13. 01. 2020 15:17
Hauliers in Slovakia continued their strike on Monday, blocking most border crossings in both directions but allowing cars and buses to pass. However, in the afternoon, they cleared the roads in reaction to Prime Minister Peter Pellegrini's offer. Earlier in the day, the PM had said that the Government was ready to hold talks with the protesters if they unblocked the border crossings that they had been obstructing since early morning.
The Union of Slovak Road Hauliers (UNAS), one of the strike's organizers, is demanding that road taxes be halved and that the collection of road tolls via an electronic system be suspended.
The Finance Ministry's offer to lower road taxes by 12.5% was declined. The Transport Ministry refuses the suspension of the toll agreement. According to the ministry, it would lead to charges against the state and it would allow foreign hauliers to use Slovak roads for free.
Another organisation taking part in the strike, Road Hauliers Association ČESMAD Slovakia has called on all hauliers participating in the protests to refrain from further blockades of road infrastructure in Slovakia, as well as other activities that might escalate the situation and put the ongoing communication with state officials into a stalemate.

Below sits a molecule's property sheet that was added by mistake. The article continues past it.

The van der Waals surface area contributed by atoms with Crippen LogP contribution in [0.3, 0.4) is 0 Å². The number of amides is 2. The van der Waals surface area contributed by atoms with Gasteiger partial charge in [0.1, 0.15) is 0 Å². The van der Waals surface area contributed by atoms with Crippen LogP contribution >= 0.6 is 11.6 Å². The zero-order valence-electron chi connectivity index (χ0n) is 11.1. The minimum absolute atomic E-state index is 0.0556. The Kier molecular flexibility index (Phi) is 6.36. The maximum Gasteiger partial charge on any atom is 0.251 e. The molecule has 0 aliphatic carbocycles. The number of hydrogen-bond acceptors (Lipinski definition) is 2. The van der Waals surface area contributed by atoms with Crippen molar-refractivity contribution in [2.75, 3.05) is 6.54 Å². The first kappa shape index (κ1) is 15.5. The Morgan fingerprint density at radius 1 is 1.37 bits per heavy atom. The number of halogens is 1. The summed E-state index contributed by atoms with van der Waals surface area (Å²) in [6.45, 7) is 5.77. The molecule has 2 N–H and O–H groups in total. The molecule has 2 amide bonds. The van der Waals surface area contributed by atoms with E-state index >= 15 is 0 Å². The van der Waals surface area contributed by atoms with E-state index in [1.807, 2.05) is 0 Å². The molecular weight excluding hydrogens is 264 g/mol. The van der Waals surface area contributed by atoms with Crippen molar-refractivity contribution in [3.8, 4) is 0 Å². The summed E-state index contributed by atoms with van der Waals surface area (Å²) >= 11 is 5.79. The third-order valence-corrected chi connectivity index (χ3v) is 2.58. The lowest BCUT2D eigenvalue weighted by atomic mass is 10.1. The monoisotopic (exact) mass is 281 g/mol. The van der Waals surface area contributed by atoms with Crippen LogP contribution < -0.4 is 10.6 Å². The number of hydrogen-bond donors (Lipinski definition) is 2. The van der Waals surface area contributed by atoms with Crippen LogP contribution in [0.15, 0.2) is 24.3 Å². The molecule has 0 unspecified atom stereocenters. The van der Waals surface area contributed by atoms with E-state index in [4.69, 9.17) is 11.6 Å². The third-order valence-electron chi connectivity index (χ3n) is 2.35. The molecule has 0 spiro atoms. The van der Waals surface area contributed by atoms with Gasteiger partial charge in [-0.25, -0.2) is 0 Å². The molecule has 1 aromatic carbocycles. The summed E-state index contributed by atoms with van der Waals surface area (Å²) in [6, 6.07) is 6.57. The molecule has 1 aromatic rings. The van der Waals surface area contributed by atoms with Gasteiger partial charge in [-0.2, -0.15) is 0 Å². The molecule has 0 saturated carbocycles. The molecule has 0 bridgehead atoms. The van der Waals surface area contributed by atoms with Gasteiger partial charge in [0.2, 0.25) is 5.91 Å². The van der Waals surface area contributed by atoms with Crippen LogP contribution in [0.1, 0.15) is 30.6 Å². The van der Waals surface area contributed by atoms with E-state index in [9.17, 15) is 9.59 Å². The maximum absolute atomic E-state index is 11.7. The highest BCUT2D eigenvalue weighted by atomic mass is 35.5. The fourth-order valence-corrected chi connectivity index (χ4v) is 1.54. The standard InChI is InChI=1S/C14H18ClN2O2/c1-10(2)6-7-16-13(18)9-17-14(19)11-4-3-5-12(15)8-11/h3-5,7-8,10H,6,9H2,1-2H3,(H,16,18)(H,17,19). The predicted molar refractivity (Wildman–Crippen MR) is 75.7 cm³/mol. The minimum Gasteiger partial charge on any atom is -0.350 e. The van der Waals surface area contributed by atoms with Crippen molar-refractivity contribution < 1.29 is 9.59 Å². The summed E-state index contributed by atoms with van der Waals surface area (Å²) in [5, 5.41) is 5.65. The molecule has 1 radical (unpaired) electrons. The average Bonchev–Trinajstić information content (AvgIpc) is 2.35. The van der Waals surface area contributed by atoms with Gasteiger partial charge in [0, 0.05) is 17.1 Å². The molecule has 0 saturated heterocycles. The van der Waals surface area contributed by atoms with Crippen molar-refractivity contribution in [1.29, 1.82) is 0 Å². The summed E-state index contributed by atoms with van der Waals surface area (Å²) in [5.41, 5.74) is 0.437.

Prime Minister Peter Pellegrini convened a meeting with the transport, interior, finance and economy ministers due to the hauliers' strike for Monday. He calls on striking hauliers to leave the roads and return to the negotiating table.
The strike came in reaction to the findings of the Slovak Supreme Audit Office (NKÚ). In November 2019, the NKÚ informed the government that the collection of money from the electronic road and motorway toll carried out by private SkyToll company was unprofitable for Slovakia. The country receives approximately 45% of it. During the nine years of the toll's operation, SkyToll has collected almost €1.58 billion, but only a little over €710 million has gone into the state budget. After 14 years of operation, the system priced at €262 million should have ended up in the hands of the state. However, the agreement does not include the transfer of the system to the state. The NKÚ informed the government that after 2022 the electronic toll system itself would belong to the private company.